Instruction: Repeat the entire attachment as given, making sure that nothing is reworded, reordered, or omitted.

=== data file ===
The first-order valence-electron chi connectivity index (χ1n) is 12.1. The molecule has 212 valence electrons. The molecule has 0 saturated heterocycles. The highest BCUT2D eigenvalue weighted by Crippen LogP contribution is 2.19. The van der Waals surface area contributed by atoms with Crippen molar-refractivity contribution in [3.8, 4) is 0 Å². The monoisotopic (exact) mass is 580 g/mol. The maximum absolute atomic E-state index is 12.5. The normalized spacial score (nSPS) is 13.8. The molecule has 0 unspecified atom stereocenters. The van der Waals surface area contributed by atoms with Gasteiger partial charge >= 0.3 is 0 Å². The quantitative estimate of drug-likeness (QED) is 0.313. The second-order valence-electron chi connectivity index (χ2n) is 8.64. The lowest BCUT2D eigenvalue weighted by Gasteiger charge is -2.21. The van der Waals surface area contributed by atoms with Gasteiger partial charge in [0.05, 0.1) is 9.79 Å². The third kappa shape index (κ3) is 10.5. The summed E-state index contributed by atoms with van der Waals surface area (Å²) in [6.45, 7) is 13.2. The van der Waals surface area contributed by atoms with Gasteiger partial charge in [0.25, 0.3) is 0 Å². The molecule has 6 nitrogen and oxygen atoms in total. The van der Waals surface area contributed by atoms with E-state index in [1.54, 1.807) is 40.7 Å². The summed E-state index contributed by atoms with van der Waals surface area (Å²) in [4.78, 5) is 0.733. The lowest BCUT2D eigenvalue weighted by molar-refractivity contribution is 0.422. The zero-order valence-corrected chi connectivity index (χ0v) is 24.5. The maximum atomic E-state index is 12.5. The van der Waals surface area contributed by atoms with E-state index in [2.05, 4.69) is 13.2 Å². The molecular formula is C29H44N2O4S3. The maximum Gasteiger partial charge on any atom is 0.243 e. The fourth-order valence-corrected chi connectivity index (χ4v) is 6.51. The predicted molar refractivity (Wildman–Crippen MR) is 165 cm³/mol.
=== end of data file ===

The first-order valence-electron chi connectivity index (χ1n) is 12.1. The molecule has 212 valence electrons. The molecule has 0 saturated heterocycles. The highest BCUT2D eigenvalue weighted by Crippen LogP contribution is 2.19. The van der Waals surface area contributed by atoms with Crippen molar-refractivity contribution in [3.8, 4) is 0 Å². The monoisotopic (exact) mass is 580 g/mol. The maximum absolute atomic E-state index is 12.5. The normalized spacial score (nSPS) is 13.8. The molecule has 0 unspecified atom stereocenters. The van der Waals surface area contributed by atoms with Gasteiger partial charge >= 0.3 is 0 Å². The quantitative estimate of drug-likeness (QED) is 0.313. The second-order valence-electron chi connectivity index (χ2n) is 8.64. The lowest BCUT2D eigenvalue weighted by Gasteiger charge is -2.21. The van der Waals surface area contributed by atoms with Gasteiger partial charge in [0.05, 0.1) is 9.79 Å². The third kappa shape index (κ3) is 10.5. The summed E-state index contributed by atoms with van der Waals surface area (Å²) in [6.45, 7) is 13.2. The van der Waals surface area contributed by atoms with Gasteiger partial charge in [0.25, 0.3) is 0 Å². The molecule has 6 nitrogen and oxygen atoms in total. The van der Waals surface area contributed by atoms with E-state index in [1.54, 1.807) is 40.7 Å². The summed E-state index contributed by atoms with van der Waals surface area (Å²) in [4.78, 5) is 0.733. The lowest BCUT2D eigenvalue weighted by molar-refractivity contribution is 0.422. The zero-order valence-corrected chi connectivity index (χ0v) is 24.5. The maximum atomic E-state index is 12.5. The van der Waals surface area contributed by atoms with E-state index in [2.05, 4.69) is 13.2 Å². The molecular formula is C29H44N2O4S3. The maximum Gasteiger partial charge on any atom is 0.243 e. The fourth-order valence-corrected chi connectivity index (χ4v) is 6.51. The predicted molar refractivity (Wildman–Crippen MR) is 165 cm³/mol.